Foxes on the prowl
“OPPORTUNISTIC” foxes are hunting through Fraser Coast farms and suburbs in their search for live prey.
Even neighbourhood cats are being targeted by the imported ferals, says one local hunter, Eddie Dickfos.
The European red fox was first introduced to Australia by British colonists to hunt for sport near Melbourne in 1845.
“Since then it has become a severe environmental problem and whereas once it was pretty much only seen in rural areas now it roams our suburbs looking for food,” Mr Dickfos said.
“I spotted one at 5am between Oleander and Grevillea streets in Hervey Bay. It was prowling along the footpath.
“One night I came outside our Dundowran house looking for our old cat. A fox had it bailed up and showed no fear even when I appeared. The cat was certainly going to be killed.”
Australia-wide foxes destroy 190 million native birds every year.
They particularly covet chickens by day or night.
One Dundowran Chronicle reader reports that she watched one fox arrive “dead on 12.30pm every day” to carry away her hens one by one.
“He, she even took our rooster but we could not catch that fox.”
Mr Dickfos said he had been told that foxes were a “real problem” in the Bay’s Botanic Gardens. “They are often too smart to go into the traps and headless turtles have been found around the lagoons.”
Residents may see more fox activity at this time of the year as they are on the move looking for mates or feeding pups, said council’s vector and pest animal control co-ordinator Col Zemek.
“We have not noticed an increase in the number of people contacting council about foxes,” he said. “Fox activity is not confined to one area. Residents across the region report fox activity but most calls come from urban areas.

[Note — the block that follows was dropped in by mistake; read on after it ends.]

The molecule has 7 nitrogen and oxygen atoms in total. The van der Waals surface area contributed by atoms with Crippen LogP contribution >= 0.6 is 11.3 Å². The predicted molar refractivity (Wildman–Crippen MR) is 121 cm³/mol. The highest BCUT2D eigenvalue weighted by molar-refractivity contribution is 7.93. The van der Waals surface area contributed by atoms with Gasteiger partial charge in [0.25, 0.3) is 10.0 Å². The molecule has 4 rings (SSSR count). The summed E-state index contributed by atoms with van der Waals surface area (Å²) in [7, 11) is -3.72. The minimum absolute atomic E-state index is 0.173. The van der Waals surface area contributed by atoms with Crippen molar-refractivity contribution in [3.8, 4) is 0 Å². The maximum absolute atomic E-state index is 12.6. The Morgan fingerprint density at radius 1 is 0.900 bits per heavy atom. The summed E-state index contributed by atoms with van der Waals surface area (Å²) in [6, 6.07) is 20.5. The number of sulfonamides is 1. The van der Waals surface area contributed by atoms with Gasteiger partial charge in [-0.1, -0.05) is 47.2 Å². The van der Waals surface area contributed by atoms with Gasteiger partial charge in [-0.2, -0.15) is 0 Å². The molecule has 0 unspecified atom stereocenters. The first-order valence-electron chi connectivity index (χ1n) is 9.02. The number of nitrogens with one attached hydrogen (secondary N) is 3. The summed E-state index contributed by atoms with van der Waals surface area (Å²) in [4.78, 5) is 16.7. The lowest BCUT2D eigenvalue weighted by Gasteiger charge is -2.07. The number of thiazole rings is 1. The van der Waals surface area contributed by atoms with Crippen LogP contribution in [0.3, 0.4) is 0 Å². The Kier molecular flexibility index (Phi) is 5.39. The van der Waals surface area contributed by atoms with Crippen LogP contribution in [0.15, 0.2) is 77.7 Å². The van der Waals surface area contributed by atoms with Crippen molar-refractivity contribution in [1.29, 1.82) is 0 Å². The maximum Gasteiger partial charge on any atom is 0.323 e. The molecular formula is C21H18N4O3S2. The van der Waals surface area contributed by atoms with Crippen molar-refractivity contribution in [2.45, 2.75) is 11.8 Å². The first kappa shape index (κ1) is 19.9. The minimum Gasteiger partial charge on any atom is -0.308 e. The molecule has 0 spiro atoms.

“Foxes are opportunistic so they like urban areas because there is more food available and places to hide.”
Foxes are a Class Two Pest under the land Protection Act and it is the responsibility of landowners to control them.
Council can assist landowners in preparing management plans, with den destruction and trapping.
“Council has eight cage traps which residents can use,” Mr Zemek said. “We can also check to see if dens are active and destroy them and any foxes that might be living there.”
Mr Zemek encouraged rural landowners to group together to start eradication programs.
“Control programs are much more successful if they are co-ordinated.”
Pet owners, especially those with poultry and ducks, should ensure pens are adequately fenced or had enclosures to lock animals away at night to stop fox attacks.
Council encourages residents to report all feral animal sightings as part of its Report a Pest Program.
The information is used to create regional management plans.
Pest animal sightings can be reported the Vector and Pest Animal Control unit on 1300 794 929.
Information on pest animals is available on the FCRC website www.frasercoast.qld.gov.au, follow the link from the home page to Services and then pest control.